From Schlock to Rock: The Unbelievable Saga of Dolores Fuller


My friend Bill West and I will soon begin hosting a television show in Santa Clarita introducing films made in the area.

A lot of schlocky, MST3K-type, low-budget horror and science-fiction films were shot up here, which is good for us, because we’re both big fans.

While tossing around ideas for our first shows, Bill brought to my attention that Dolores Fuller had died just a few days ago.

Fuller was one of the members of the angora sweater-wearing auteur Ed Wood’s “acting” troupe, as well as his one-time girlfriend. She was portrayed by Sarah Jessica Parker in Tim Burton’s incredible 1994 biopic Ed Wood.

I’ve long been intrigued by the story of Dolores Fuller. She was born Dolores Eble in Indiana in 1923, and after coming west, landed a bit part in Frank Capra’s It Happened One Night as an 11-year-old.

As an adult, she worked behind the scenes in television for Queen For A Day and The Dinah Shore Show, before meeting Wood in 1952, when she tried out for a role in one of his films.

The two fell in love and she began appearing in his movies, most notably in 1953’s Glen or Glenda?, a film based on Wood’s closeted transvestitism. Wood’s cross-dressing would eventually doom the relationship, but not before Fuller appeared in Wood’s Jail Bait in 1954, and in the deliciously bad Bride of the Monster the following year.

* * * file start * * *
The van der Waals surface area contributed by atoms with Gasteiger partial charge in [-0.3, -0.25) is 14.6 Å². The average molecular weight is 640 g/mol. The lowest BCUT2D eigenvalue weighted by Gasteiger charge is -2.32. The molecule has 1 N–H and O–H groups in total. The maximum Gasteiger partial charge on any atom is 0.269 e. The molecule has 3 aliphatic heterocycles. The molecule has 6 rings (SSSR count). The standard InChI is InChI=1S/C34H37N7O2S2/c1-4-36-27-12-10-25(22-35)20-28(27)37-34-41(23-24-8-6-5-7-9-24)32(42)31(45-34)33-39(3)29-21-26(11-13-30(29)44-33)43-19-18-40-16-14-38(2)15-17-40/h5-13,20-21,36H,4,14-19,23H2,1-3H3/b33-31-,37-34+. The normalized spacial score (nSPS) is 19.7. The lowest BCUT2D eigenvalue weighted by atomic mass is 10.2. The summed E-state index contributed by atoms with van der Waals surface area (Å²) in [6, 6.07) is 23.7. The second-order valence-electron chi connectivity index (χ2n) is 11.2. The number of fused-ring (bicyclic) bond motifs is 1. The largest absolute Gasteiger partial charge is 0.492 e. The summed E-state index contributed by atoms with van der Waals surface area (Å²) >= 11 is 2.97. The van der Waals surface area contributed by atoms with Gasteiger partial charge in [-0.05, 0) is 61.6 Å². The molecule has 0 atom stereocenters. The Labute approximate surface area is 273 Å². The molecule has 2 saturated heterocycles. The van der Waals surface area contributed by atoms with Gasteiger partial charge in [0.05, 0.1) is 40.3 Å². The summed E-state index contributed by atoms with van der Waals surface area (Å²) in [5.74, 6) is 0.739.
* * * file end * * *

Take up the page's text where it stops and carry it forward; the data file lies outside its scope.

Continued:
After splitting with Wood, Fuller learned that there were few opportunities in Hollywood for a Z-movie queen who wanted to advance up the alphabet to choice roles in better productions.

So, she became a songwriter for some guy named Elvis.

Fuller’s road from schlock to rock started when she asked her friend Hal Wallis for a part in Presley’s Blue Hawaii. Instead, Wallis – who earned countless fortunes producing Presley’s films – hooked her up with a composer, and Fuller ended up co-writing Rock-a-hula, Baby, which Elvis performs in the film.

Fuller would eventually write a dozen songs for Presley’s films during the 60s, as well as other tunes that were recorded by another member of music’s royal family – Nat “King” Cole.

She appeared for years at autograph shows and Ed Wood film fests before passing away in Vegas on May 9 at the age of 88.

With luck, Bill and I will find a local connection with Glen and Glenda? so that we can present the film to an unsuspecting Santa Clarita Valley audience.

Should this happen, we’ll leave it to you to decide who looked better in angora – Dolores or Ed.

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About deadwrite

Freelance writer, film historian, taphophile View all posts by deadwrite

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